Friday, January 27, 2012

Stats: CNN Florida Debate 1-26-2012 (Wolf Blitzer)

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Some heavy baiting coupled with a fairly hands-off style from CNN's Wolf Blitzer resulted in several tussles between Newt Gingrich and Mitt Romney, the GOP frontrunners. Mitt talking the most of all the candidates with 24:09 (mm:ss) and Rick Santorum & Newt following closely with 22:08 and 21:31 respectively. Ron Paul once again lagging the rest of the field with 13:57 of speaking time, good enough for 17% of the overall pie.

It should be said that generally Wolf did a solid job of involving everyone in each topic even though he targeted Mitt & Newt more often in terms of questions posed, but the bulk of the extra time came from back 'n forth rebuttals. Whereas Santorum had fewer questions than the frontrunners and only four more turns than Ron Paul, he maximized his mic time by having longer answers and averaged 14 seconds longer per response than Dr Paul, 16 seconds longer than Mitt and 25 seconds longer than the Speaker.

It would be nice to have an effort that resulted in all of the candidates receiving an equal time, but overall when Wolf strayed from the campaign issues and focused on the policy issues he did a decent job of involving all of the nominees. CNN managed to squeeze an hour and twenty minutes of actual talking time, so that speaks well of how the debate was handled in terms of letting the Republicans use the stage time.

Here's the CNN Florida debate stats:


Total Talk %
Romney 24:09 29.53%
Santorum 22:08 27.07%
Gingrich 21:31 26.32%
Ron Paul 13:57 17.07%
Total 1:21:46 100.00%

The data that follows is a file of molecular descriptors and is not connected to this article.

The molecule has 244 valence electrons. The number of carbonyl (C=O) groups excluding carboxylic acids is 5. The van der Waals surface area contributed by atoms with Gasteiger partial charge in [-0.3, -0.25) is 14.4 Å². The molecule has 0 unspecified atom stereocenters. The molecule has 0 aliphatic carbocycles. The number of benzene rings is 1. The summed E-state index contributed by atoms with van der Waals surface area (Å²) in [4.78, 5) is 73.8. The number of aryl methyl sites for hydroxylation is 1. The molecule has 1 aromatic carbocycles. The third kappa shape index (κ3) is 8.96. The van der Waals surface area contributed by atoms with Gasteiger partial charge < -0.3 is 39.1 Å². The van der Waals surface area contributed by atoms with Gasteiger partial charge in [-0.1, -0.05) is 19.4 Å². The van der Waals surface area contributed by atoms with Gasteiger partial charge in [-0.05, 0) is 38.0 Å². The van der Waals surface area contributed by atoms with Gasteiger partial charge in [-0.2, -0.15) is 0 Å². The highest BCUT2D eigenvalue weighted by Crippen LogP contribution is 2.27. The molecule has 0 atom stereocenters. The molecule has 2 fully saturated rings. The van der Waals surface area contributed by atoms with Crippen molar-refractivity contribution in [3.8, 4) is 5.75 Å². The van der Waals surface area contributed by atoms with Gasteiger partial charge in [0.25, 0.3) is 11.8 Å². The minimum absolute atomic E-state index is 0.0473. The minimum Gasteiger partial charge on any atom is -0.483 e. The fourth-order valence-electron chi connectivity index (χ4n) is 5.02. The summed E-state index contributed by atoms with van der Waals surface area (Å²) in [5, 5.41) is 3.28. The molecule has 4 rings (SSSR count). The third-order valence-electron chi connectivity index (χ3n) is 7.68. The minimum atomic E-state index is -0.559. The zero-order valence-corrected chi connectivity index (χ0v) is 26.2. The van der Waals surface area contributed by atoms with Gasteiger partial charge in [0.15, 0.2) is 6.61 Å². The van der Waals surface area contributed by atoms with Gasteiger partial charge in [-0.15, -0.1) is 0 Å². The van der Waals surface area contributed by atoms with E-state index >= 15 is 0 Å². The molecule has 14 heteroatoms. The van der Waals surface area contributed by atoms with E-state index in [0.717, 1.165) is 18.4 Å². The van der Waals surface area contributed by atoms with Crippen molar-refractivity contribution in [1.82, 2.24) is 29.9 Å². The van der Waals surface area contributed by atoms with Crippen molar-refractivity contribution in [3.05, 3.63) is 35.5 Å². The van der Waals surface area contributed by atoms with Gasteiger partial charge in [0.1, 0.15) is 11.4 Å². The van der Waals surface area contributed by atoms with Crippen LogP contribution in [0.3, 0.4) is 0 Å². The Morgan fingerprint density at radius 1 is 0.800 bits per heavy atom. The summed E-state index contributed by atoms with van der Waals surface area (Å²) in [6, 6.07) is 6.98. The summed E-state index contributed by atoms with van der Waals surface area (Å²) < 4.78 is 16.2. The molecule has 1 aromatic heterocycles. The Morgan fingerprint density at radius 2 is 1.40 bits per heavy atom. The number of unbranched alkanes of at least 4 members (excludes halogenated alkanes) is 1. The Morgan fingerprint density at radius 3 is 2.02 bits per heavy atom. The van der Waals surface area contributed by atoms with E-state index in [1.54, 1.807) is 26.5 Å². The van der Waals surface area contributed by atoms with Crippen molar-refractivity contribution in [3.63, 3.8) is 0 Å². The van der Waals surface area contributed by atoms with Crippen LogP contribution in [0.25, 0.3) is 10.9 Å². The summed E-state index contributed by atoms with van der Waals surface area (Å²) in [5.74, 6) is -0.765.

*Note: This is uninterrupted talking time, except for audience cheer/applause in the middle of a response as this goes against their official response time.


Turns Talking %
Gingrich 31 32.29%
Romney 29 30.21%
Santorum 20 20.83%
Ron Paul 16 16.67%
Total 96 100.00%


Avg b/w Talks Longest Wait
Romney 1:53 5:09
Gingrich 2:05 5:58
Santorum 3:18 10:25
Ron Paul 3:58 9:55


Qs Responses Follow-ups
Gingrich 18 10 3
Romney 17 12 0
Ron Paul 14 2 0
Santorum 14 5 1
Total 63 29 4
Note: Qs = Questions; Responses (candidates responding to each other); Followups (moderator following up from the previous question)

Monday, January 23, 2012

Stats: NBC Florida Debate 1-23-2012 (Brian Williams)

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Several things were clear tonight. Brian Williams was concerned with creating sparks between candidates, and discussing the election itself rather than the issues that need governing. Perhaps just as clear was the lack of interest in mixing Ron Paul into the conversation. Speaking an overall of 10:08 (mm:ss), Ron Paul received just 10 turns talking, and at one point even waited for the other candidates a combined 14.5 minutes of nominee talking whereas no other candidate even approached 10 minutes in between turns.

Mitt Romney made a point of calling out Newt's ethics violations and overall disdain the Speaker had from his own party. Speaker Gingrich made a point of being himself and refuting facts with redirection and audacious tones. The man deserves credit for being crafty, not that "crafty" is a good trait in a President.

The debate did maintain an air of respect, even if poorly moderated. With Gingrich riding high you can expect him to stay above the fray until he's next threatened in the polls. As long as Newt stays Newt, that could come at any moment.

Connect on Facebook, here's the GOP Statistics, they speak loudly:


Total Talk %
Romney 21:56 33.27%
Gingrich 19:44 29.92%
Santorum 14:08 21.43%
Ron Paul 10:08 15.38%
Total 1:05:58 100.00%